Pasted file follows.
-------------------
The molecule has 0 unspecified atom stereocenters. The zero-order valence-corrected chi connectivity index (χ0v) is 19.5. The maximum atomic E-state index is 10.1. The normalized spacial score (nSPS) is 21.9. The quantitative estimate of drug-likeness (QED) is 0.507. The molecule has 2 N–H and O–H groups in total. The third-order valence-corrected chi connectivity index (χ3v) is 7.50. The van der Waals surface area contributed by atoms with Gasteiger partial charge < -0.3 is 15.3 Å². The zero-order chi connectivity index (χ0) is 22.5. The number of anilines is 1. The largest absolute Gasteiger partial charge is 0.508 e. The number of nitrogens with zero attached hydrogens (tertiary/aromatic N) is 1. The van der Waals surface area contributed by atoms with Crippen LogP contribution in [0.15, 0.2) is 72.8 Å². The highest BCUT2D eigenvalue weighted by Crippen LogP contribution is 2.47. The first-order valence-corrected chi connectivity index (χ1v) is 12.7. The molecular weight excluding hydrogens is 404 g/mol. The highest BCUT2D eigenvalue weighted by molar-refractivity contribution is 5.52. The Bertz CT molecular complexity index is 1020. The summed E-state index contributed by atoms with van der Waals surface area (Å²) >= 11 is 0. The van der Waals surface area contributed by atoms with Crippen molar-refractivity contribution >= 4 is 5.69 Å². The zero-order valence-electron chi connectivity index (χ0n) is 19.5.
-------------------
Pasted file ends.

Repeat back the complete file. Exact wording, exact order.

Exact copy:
The molecule has 0 unspecified atom stereocenters. The zero-order valence-corrected chi connectivity index (χ0v) is 19.5. The maximum atomic E-state index is 10.1. The normalized spacial score (nSPS) is 21.9. The quantitative estimate of drug-likeness (QED) is 0.507. The molecule has 2 N–H and O–H groups in total. The third-order valence-corrected chi connectivity index (χ3v) is 7.50. The van der Waals surface area contributed by atoms with Gasteiger partial charge < -0.3 is 15.3 Å². The zero-order chi connectivity index (χ0) is 22.5. The number of anilines is 1. The largest absolute Gasteiger partial charge is 0.508 e. The number of nitrogens with zero attached hydrogens (tertiary/aromatic N) is 1. The van der Waals surface area contributed by atoms with Crippen LogP contribution in [0.15, 0.2) is 72.8 Å². The highest BCUT2D eigenvalue weighted by Crippen LogP contribution is 2.47. The first-order valence-corrected chi connectivity index (χ1v) is 12.7. The molecular weight excluding hydrogens is 404 g/mol. The highest BCUT2D eigenvalue weighted by molar-refractivity contribution is 5.52. The Bertz CT molecular complexity index is 1020. The summed E-state index contributed by atoms with van der Waals surface area (Å²) >= 11 is 0. The van der Waals surface area contributed by atoms with Crippen molar-refractivity contribution >= 4 is 5.69 Å². The zero-order valence-electron chi connectivity index (χ0n) is 19.5.